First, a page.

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Little Boy Lightning
The sky was thick, bursting. Carter wished he could take his pocket knife and carve it across the unbroken ceiling of clouds, swollen with rain, so that it could burst like a water balloon. Instead he just stared up into the sky, one green eye squinting, and one tan hand toying with the tiny blade as he imagined how it would feel to slice open the very heavens. Then he pocketed the knife, and looked back down the brown, dusty road.
Neither path nor boy had seen rain for months, and the very earth was shriveling like a withered old man. The grass had turned the color of the dust, and it was like needles to the touch. Even the lake behind Carter’s house that he used to swim in on sweltering days like this was now nothing more than a large, glorified puddle of warm, muddy water.
It was like the small town of Layson had fallen into the devil’s fireplace.
He picked up his bike, with its rusted chain and fading cowboy stickers, and began walking it back home. He just didn’t have the energy to ride it. Sweat beaded on his brow, his breathing becoming labored after all the time he’d spent out in the heat, and his strawberry blonde hair was plastered to his forehead.
Fields of now dead grass, , just occasionally punctured by a small tree or dying bush, stretched out seemingly endlessly on either side of the path, though he knew that home was no more than a couple of miles away. Carter started whistling to pass the time and distract himself from the dismal scenery, each note bursting from his mouth like a musical raindrop.
There was a definite energy in the air, the static before a storm, and that hope is what propelled his little, improvised song. The ten year old smiled slightly and wiped his forehead clean of sweat with the back of his hand. Just a couple of minutes later, though, his smile slid off his face and his song stumbled to an end. Just too hot.
Did he imagine it, or was there a tiny pocket of sound? A… a rumble? He perked up, his eyes widening slightly as he stopped to examine the sky again. It was the same, grey and teasing the town with the promise of rain, but there was nothing changed… except… was there a flash? He squinted, straining to see. There was! Way up in the folds of clouds there had been a flash of lightning! He allowed himself another smile, then waited in that childish way, thinking that the sky was going to erupt, then and there, with enough water to put the oceans to shame.
No such luck though. Once he realized rain was not immediate, he started his sad walk again, this time his head drooping oh-so-slightly as if weighed down with the temperature’s physical presence.
He felt a hint of condensation on the back of his neck, and he was jolted as if shocked. Not quite daring to believe, the boy stopped, still as a statue. Please, please, oh please he silently begged, squeezing his eyes shut. Come on sky, he thought, just a little rain. Not so hard. You can do it, c’mon!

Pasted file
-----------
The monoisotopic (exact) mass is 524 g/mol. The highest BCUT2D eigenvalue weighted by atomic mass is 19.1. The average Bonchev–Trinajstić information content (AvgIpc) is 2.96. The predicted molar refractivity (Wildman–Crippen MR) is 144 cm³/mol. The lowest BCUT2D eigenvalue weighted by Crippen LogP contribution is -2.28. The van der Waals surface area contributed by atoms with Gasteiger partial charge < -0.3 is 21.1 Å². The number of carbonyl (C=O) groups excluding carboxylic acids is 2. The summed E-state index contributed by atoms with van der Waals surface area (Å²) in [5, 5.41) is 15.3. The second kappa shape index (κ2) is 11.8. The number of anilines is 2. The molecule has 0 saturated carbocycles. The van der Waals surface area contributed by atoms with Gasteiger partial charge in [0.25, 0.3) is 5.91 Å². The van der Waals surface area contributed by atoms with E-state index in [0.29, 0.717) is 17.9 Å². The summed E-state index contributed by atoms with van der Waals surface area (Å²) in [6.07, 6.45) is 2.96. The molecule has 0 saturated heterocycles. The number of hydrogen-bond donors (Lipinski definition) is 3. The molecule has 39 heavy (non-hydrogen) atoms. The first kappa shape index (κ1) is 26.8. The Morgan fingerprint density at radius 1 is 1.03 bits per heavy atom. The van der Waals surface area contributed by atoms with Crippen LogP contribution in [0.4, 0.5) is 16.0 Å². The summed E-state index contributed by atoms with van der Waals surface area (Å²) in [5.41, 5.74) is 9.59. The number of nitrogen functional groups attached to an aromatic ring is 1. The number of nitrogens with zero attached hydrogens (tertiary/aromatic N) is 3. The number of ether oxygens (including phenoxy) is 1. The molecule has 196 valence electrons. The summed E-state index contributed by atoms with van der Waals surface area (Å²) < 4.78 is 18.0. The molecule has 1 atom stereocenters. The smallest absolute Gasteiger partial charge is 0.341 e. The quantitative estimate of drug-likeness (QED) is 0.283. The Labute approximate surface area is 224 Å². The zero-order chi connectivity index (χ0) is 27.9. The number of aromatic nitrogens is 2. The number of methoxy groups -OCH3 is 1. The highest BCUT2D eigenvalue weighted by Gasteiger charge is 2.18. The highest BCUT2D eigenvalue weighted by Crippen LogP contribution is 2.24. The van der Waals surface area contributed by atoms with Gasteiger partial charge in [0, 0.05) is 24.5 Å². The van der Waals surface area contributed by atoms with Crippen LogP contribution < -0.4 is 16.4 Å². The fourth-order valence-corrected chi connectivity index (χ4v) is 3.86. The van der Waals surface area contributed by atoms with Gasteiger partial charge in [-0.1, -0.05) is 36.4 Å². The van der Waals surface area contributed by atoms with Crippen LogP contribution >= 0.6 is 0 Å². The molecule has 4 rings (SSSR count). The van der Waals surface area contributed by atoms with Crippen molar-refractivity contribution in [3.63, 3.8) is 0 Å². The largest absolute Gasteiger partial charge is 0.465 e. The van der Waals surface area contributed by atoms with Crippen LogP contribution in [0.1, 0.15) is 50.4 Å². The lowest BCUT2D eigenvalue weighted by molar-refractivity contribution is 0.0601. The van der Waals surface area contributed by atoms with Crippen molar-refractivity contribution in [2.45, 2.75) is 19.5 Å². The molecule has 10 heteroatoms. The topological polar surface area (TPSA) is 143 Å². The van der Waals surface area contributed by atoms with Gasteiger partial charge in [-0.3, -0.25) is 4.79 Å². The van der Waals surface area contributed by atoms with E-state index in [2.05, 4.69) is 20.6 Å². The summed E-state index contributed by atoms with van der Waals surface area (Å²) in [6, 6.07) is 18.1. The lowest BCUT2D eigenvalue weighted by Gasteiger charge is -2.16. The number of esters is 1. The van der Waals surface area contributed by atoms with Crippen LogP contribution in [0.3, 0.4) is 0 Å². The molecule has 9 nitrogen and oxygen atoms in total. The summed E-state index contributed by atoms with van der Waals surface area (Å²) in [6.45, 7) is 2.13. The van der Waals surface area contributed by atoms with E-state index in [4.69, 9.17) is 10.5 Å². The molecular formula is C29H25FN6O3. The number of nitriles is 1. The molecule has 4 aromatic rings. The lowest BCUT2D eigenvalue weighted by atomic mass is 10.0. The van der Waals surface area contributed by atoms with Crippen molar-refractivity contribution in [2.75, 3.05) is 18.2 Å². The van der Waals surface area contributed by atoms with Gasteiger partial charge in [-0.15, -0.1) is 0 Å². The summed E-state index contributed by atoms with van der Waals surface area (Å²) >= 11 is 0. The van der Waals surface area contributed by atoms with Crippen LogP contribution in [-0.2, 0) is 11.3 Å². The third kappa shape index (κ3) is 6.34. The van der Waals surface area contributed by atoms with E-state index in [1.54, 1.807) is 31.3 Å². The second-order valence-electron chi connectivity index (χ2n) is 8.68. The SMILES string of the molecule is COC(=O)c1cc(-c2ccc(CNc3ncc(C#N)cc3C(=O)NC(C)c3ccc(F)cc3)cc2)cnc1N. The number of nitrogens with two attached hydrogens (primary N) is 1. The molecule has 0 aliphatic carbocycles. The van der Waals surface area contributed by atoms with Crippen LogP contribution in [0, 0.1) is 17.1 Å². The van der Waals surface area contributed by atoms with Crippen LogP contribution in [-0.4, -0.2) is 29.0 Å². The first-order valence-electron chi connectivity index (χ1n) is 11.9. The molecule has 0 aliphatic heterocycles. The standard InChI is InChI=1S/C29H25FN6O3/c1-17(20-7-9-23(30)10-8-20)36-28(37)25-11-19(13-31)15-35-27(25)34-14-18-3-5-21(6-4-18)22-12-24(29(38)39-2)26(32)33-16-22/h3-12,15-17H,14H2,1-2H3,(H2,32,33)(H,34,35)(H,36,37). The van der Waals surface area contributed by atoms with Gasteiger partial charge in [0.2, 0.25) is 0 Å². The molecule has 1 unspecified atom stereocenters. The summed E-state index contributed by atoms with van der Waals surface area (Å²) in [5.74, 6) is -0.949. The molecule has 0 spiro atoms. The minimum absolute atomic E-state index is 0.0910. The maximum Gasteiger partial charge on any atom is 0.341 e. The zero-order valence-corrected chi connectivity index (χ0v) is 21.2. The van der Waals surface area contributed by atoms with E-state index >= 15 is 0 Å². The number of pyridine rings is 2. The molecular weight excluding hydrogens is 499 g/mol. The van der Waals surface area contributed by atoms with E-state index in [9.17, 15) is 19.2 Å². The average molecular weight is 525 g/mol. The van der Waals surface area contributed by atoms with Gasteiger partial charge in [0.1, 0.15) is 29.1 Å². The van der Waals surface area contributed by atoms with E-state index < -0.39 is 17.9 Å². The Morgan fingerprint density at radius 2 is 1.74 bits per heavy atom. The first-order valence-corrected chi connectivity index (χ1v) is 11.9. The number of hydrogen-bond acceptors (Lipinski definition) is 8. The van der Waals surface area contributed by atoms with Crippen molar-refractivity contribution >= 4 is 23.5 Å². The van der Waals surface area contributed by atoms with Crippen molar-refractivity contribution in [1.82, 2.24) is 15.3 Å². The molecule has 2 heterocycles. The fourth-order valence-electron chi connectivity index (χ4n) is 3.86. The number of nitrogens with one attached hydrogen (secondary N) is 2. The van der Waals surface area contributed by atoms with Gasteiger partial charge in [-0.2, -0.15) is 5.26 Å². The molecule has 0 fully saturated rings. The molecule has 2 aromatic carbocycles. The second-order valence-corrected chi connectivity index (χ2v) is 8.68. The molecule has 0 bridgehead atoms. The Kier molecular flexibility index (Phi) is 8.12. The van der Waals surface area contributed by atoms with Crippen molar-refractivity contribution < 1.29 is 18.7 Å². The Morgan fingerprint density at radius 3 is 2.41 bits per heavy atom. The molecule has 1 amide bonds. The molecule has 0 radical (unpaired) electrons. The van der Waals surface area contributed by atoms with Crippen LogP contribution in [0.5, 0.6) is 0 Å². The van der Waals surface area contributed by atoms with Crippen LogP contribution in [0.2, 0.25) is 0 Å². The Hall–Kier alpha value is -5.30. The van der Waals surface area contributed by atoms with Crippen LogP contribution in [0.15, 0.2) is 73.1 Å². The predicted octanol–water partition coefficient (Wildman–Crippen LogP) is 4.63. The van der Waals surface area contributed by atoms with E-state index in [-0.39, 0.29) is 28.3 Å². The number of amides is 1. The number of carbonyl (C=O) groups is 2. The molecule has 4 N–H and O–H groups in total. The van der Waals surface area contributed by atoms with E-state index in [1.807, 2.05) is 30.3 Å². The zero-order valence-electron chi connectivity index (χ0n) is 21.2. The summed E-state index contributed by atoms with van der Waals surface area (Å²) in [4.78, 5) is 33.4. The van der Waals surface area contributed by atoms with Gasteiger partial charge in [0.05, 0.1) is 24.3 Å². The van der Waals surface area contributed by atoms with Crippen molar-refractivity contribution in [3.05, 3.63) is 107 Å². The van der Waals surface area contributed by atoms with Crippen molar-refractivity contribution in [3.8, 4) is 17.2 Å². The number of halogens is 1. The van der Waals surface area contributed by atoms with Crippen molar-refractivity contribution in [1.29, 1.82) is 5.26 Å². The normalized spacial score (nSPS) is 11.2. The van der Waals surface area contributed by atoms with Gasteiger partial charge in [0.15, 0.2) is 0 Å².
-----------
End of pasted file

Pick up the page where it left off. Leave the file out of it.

Then he felt a drop again, on his arm this time. And then another… and another… and another. Very faint, like a cool mist. He opened his eyes again and saw the water coming from the sky, gently and almost ghost like. Like the sky was leaking, but not quite bursting, not yet. Still, he let out a war whoop, dropping his bike and running his fingers across his arm to feel the moisture gathering there, and watching with wonder as the rain steadily picked up.
A flash of lightning like a jagged scar tore across the sky, followed by booming thunder. Carter’s voice, a shout of joy, mingled with it. Voice of boy and storm clashing and mingling. It started to rain harder and harder, until his shirt was plastered to him like a wet suit. He didn’t hide from it though, didn’t start running to the dry and sheltered comfort of his home, instead he flung his arms wide, embracing it. He felt powerful, like the tempest was energizing him, filling him to his very core.
The sky was truly bursting now, and he started spinning, slowly at first, then wildly out of control. He stumbled a few times, but kept at it, like a force of nature of his very own. Feeling like he wasn’t just Carter Blackwell, but part of nature, part of the clouds, part of the sky. Nothing else existed in that moment but the clouds, and the power they had given him. He yelled out again, louder this time. He kept at it until he was completely dizzy, but even then a huge lopsided smile stayed on his face as he slowed to a halt. The energy inside him was less intense, but still there, and he recovered his bike from the now muddy ground, getting onto it and glancing up at the sky for a third and final time.
“Thanks” he whispered before starting to bike down the road, the storm all around him. By the time he got to his house, the last of the power he had taken from the rainstorm was gone, and back up where it belonged. He was once again Carter Blackwell. But, as he parked his bike and ran up the steps into his house, he knew that he would never forget the time he was part of a storm.